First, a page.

Had he gone from Celtic and learned from that experience, chastened, forced to review his time there in a proper way, to gain some insight, I think he may well have gone on to become a decent boss at a mid-table level. But I’ve always felt he spent too much time looking outward, for someone to blame, for reasons other than his own lack of abilities.

That never fosters good behaviour. It makes things worse.

His time at Tranmere was a disaster, and again he learned nothing. Instead he’s spent every minute since doing what he did at Celtic Park, casting around for someone to point the finger at and hiding behind his race as an excuse for his actual failings.

Now he might well have a valid point about the small number of black managers in the game, but he could have changed perceptions by encouraging more black players to get involved in coaching and going for their badges, becoming a good example, and providing a cautionary tale for others who wanted to move up.

Learn your business. Don’t run before you can walk. Take it slow, take it steady, build your reputations first.

All that would have been good advice. It has been serving managers well since the birth of the game. Our own coach, Ronny Deila, is young for the business, but he’s learned through solid graft and putting in his time on the training pitch and elsewhere.

Instead, John Barnes has made his failure into a racial issue, and thus has spent the last few years telling other black guys that it’s pointless, that their progress will be stifled, that they will not be properly respected or considered worthy, that they will not make forward strides because of their skin colour.

It’s nonsense, frankly, and has probably done more to dissuade good candidates from trying to pursue that goal than he will ever be aware.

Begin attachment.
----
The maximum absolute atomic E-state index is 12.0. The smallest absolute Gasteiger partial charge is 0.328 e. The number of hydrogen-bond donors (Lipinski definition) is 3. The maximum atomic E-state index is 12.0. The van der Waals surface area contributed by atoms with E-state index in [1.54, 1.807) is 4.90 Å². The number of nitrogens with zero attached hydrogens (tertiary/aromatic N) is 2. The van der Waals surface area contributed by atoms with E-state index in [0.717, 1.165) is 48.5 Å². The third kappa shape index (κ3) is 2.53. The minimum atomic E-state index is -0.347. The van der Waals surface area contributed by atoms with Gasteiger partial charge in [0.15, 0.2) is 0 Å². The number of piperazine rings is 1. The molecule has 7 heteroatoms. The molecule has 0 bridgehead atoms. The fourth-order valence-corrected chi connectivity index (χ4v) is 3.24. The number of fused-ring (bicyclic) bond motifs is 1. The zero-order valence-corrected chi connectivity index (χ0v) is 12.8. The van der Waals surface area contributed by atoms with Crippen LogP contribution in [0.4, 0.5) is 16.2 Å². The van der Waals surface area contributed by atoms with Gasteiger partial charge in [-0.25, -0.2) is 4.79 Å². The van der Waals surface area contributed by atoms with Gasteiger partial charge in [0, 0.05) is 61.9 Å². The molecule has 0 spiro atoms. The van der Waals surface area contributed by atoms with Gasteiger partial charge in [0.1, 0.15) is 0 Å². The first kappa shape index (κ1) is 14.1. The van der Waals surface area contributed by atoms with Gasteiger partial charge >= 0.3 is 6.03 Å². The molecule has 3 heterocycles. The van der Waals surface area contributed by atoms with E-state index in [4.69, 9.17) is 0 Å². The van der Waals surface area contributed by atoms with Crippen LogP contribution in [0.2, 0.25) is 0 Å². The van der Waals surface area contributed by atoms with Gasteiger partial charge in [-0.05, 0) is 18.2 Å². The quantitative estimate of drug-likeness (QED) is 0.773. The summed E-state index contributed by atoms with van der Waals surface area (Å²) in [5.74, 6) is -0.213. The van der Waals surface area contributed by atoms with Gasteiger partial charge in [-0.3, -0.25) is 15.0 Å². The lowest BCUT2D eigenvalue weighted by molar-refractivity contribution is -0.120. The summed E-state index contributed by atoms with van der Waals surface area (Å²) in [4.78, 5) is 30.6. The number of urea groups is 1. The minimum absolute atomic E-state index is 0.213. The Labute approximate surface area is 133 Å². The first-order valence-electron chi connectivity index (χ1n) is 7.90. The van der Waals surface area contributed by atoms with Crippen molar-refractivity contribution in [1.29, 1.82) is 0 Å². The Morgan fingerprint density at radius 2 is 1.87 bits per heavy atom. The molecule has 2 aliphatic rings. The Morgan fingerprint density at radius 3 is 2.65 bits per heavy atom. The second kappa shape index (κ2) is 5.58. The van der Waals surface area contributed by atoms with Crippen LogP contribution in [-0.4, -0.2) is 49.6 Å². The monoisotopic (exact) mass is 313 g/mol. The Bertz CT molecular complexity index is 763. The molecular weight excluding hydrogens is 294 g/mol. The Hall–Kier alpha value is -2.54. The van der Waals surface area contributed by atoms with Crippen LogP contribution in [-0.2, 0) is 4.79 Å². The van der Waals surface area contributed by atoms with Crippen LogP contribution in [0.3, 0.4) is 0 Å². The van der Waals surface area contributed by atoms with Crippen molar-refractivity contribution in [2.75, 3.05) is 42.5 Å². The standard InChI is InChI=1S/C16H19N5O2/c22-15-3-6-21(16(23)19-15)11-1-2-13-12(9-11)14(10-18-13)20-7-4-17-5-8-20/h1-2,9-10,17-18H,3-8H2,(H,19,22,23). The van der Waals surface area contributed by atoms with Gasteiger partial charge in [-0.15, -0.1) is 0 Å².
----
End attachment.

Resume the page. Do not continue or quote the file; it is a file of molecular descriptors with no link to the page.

That is the real tragedy of John Barnes’ time at Celtic Park and his actions since.

There might have been a time when footballers weren’t signed because they were black, or managers weren’t hired because of the same, but in the financially insane results driven business that football has become I think you could probably get away with being a maroon coloured child beater these days and forge a profitable career in the sport if you possessed the right skill-set.

The reasons people don’t get hired, or do and get fired, are pretty self-evident. The good ones last. The dreck don’t.

In short, Barnes wasn’t sacked because he is black. He was sacked because he was crap.

He was given the jobs at Celtic and Tranmere on the back of a sterling reputation as a player, and that reputation was big enough that I’m fairly sure no-one had to look him up in the Football A-Z before he was offered the job. In short, I’m sure they knew which John Barnes they were getting.

“Oh yeah, winger who used to player for Liverpool.”

“That’s him. Black fella.”

I’m sure the conversation went nothing like that.

They didn’t care that he was black.

Being crap, on the other hand … well that was a bridge too far for his gaffers.

That’s what Barnesy needs to face up to, and until then he would be doing a greater service to those he wants to see succeed in the game if he just shut his mouth … or at the very least, found something positive to say.